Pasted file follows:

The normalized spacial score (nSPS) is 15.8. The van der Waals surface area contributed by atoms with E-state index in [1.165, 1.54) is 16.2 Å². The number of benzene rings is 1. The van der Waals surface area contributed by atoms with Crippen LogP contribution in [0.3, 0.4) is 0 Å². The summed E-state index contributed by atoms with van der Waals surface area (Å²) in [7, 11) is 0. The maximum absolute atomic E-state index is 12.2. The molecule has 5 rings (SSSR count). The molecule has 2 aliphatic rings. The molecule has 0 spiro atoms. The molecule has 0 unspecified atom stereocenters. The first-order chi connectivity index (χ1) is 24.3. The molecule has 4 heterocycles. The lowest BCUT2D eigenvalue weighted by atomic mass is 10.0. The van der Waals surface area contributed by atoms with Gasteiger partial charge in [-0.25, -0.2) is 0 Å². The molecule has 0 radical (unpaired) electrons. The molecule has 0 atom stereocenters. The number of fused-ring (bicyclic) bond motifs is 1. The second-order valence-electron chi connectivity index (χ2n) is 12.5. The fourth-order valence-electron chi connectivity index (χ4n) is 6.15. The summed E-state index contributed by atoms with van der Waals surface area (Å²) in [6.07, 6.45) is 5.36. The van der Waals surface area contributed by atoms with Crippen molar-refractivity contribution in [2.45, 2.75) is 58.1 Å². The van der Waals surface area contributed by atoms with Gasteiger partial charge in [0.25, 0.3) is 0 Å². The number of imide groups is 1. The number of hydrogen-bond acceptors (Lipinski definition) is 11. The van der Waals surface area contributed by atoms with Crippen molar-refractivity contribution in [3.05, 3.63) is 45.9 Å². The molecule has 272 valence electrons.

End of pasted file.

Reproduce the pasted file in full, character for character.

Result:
The normalized spacial score (nSPS) is 15.8. The van der Waals surface area contributed by atoms with E-state index in [1.165, 1.54) is 16.2 Å². The number of benzene rings is 1. The van der Waals surface area contributed by atoms with Crippen LogP contribution in [0.3, 0.4) is 0 Å². The summed E-state index contributed by atoms with van der Waals surface area (Å²) in [7, 11) is 0. The maximum absolute atomic E-state index is 12.2. The molecule has 5 rings (SSSR count). The molecule has 2 aliphatic rings. The molecule has 0 spiro atoms. The molecule has 0 unspecified atom stereocenters. The first-order chi connectivity index (χ1) is 24.3. The molecule has 4 heterocycles. The lowest BCUT2D eigenvalue weighted by atomic mass is 10.0. The van der Waals surface area contributed by atoms with Gasteiger partial charge in [-0.25, -0.2) is 0 Å². The molecule has 0 radical (unpaired) electrons. The molecule has 0 atom stereocenters. The number of fused-ring (bicyclic) bond motifs is 1. The second-order valence-electron chi connectivity index (χ2n) is 12.5. The fourth-order valence-electron chi connectivity index (χ4n) is 6.15. The summed E-state index contributed by atoms with van der Waals surface area (Å²) in [6.07, 6.45) is 5.36. The van der Waals surface area contributed by atoms with Crippen molar-refractivity contribution in [2.45, 2.75) is 58.1 Å². The van der Waals surface area contributed by atoms with Gasteiger partial charge in [0.25, 0.3) is 0 Å². The number of imide groups is 1. The number of hydrogen-bond acceptors (Lipinski definition) is 11. The van der Waals surface area contributed by atoms with Crippen molar-refractivity contribution in [3.05, 3.63) is 45.9 Å². The molecule has 272 valence electrons.